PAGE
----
KINDRED LINES: Lunatic asylum records

Published in Features, Issue 1 (January/February 2017), Volume 25

By Fiona Fitzsimons

Early attempts to make medical provision for the mentally ill in Ireland were very disjointed. The earliest asylums for the insane were in the cities of Dublin and Cork, under the aegis of the House of Industry. As early as 1728 the Dublin House of Industry set aside cells for the insane on the St James’s site, and in 1772 further cells for ‘curable lunatics’ were provided on the North Brunswick Street site.

In 1746 the legacy of Jonathan Swift, dean of St Patrick’s Cathedral, led to the foundation of St Patrick’s Hospital as a private asylum. By the last quarter of the eighteenth century this piecemeal approach to providing for mental health was gradually imploding under the weight of Enlightenment ideas. There was a growing realisation that the state could play a role in social reform.

Between 1765 and 1772 the Irish parliament passed legislation to establish a system of infirmaries in every county in Ireland, using public funds. By the last quarter of the eighteenth century there was a more systematic approach towards developing hospitals. In 1791 an asylum for Cork was established, and in 1814 the Richmond Asylum opened as a national asylum in Dublin; both institutions operated under their respective Houses of Industry.

In 1821 the Lunacy (Ireland) Act provided for the establishment of a network of district lunatic asylums across the island of Ireland. The first were opened in Armagh (1824/5), Limerick (1827), Belfast (1829), Londonderry (1829), Carlow (1832), Ballinasloe/Connacht (1833), Maryborough (1833), Clonmel (1835) and Waterford (1835). The existing Richmond (Dublin) and Cork asylums were incorporated into the system in 1830 and 1845 respectively. Between 1846 and 1847 the Irish government oversaw the redistribution of districts and established new asylums in Kilkenny (1852), Killarney (1852), Omagh (1853), Mullingar (1855) and Sligo (1855). Other asylums built in the immediate aftermath of the Famine were in Donegal (1866), Castlebar (1866), Enniscorthy (1868), Ennis (1868) and Monaghan (1869).

In the 1820s a person could be committed directly to an asylum on the evidence of another. The Dangerous Lunatic Act 1838 meant that a person could be arrested if deemed to be a danger to him/herself or others, and committed first to jail and then to the district lunatic asylum. Some of the few mental health records that are currently open to researchers are the Convict Reference Files, part of the Transportation records (CSORP) held in the National Archives. Some of these files relate to the confinement of lunatics in prison and their subsequent transfer to asylums. The records cover the years from 1843 to 1869. They contain registers of prisoners committed to asylums, at the end of each year, because they had gone mad and/or tried to kill themselves. As a rule there is little or no information about relatives, but there is information about the incidents that led to their committal.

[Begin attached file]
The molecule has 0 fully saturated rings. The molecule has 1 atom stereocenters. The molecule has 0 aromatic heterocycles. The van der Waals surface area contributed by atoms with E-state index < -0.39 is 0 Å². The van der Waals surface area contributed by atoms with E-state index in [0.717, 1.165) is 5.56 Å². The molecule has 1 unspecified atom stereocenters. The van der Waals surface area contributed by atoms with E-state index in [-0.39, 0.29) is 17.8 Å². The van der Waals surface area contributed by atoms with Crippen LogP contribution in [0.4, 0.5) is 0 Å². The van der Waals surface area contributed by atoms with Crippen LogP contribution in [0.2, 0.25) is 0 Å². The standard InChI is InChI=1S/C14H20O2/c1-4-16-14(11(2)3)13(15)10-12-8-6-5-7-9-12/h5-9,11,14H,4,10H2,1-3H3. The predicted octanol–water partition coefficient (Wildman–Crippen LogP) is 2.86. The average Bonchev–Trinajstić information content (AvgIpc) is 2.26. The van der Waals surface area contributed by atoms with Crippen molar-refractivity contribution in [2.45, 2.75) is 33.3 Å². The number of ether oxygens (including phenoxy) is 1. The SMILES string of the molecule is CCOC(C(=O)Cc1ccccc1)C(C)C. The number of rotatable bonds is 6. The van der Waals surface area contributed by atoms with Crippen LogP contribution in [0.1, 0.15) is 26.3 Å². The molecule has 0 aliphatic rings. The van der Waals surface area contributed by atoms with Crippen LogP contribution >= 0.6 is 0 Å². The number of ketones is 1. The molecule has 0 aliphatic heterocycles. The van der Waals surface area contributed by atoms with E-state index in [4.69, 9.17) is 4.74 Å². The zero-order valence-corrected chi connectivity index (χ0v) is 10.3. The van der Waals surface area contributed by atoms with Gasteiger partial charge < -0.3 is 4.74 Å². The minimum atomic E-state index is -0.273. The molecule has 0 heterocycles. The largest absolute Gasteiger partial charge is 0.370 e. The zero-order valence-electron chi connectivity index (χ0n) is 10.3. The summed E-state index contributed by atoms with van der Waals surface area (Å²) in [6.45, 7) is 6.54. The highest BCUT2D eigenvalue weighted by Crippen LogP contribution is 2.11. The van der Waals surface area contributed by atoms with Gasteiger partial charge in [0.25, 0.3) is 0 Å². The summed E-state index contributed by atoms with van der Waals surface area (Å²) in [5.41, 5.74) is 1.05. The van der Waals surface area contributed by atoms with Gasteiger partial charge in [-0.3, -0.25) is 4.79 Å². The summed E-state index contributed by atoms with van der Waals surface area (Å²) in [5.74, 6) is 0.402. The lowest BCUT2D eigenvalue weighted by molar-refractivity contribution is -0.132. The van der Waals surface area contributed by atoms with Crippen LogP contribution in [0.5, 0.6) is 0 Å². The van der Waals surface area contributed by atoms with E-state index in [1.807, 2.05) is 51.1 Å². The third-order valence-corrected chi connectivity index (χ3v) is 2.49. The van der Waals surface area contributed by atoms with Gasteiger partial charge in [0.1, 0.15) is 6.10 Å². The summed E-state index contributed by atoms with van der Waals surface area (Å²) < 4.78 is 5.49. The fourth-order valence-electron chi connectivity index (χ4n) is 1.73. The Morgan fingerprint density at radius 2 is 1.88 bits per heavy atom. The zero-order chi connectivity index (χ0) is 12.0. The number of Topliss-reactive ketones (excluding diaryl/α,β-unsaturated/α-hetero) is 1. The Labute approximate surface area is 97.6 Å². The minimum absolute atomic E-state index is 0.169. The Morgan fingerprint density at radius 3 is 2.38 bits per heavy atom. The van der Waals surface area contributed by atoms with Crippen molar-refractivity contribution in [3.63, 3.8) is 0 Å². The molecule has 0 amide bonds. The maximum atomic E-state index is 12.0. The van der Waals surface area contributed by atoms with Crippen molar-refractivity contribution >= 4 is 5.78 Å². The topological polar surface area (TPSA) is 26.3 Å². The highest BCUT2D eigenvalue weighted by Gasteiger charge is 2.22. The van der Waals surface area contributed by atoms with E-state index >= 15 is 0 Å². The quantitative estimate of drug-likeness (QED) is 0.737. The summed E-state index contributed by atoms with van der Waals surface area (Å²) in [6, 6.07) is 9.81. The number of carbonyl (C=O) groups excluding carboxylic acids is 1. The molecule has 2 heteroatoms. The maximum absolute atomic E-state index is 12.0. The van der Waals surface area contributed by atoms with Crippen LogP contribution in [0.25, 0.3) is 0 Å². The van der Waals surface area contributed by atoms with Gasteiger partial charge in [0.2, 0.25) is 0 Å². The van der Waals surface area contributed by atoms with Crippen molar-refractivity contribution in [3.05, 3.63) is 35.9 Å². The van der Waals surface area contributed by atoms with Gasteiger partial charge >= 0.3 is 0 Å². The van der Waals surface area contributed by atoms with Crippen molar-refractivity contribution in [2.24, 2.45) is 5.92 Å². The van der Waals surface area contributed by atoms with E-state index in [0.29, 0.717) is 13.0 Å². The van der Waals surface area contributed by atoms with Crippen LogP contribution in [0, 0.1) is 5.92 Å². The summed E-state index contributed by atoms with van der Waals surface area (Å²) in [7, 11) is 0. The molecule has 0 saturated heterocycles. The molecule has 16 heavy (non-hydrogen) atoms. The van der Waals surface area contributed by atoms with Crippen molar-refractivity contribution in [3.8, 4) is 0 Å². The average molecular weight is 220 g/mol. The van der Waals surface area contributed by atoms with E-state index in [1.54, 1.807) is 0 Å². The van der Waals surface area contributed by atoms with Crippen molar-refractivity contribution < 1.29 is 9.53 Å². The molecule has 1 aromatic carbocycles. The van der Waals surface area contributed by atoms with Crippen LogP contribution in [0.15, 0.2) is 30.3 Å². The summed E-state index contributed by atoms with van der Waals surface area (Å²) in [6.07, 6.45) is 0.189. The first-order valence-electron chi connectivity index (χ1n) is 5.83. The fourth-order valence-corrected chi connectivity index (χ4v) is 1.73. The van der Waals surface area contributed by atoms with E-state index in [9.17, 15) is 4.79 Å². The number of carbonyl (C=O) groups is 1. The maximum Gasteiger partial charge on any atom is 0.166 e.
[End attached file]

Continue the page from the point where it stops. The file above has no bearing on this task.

Above: The committal form of Mary Feeney, Co. Roscommon, to the Connacht (Ballinasloe) Asylum, 27 August 1879.

Unusually for historical records in Ireland, those of the asylums have a remarkably good rate of survival. Many hospital/asylum records remain on site; while this has contributed to their survival, most have not been conserved or listed. The National Archives has accessioned some, including Ballinasloe/Connacht and records of the Richmond, including Grangegorman and St Ita’s, Portrane. Other records have been accessioned by their county archives—the Carlow Asylum records are held in the Delaney Archive, the Limerick Asylum records in the Limerick City Archives, etc. Asylum records in Northern Ireland are mainly deposited in the Public Records Office of Northern Ireland.

So what do these records contain of relevance to the family historian? Records are extensive and include admission and discharge registers, and patient registers with the patient’s name, age, previous residence (possibly a jail or workhouse), place of birth, marital status, religion, occupation, literacy and education, next of kin, and whether the patient recovered or died within the asylum. Some case-books from the late nineteenth century (Richmond and Carlow) include patients’ photographs. Particularly good are the committal reference forms, which provide three relatives’ names. These records contain incredibly powerful material, of people living in adversity and the conditions that usually precipitated their admission to hospital.

Unfortunately, these records are not accessible, except for scholarly research or where authorisation has been obtained from the institutions concerned. Any queries should be addressed to the Surveyor of Business Records, National Archives, Bishop’s Street, Dublin 8.

Fiona Fitzsimons is a director of Eneclann, a Trinity campus company, and of findmypast Ireland.


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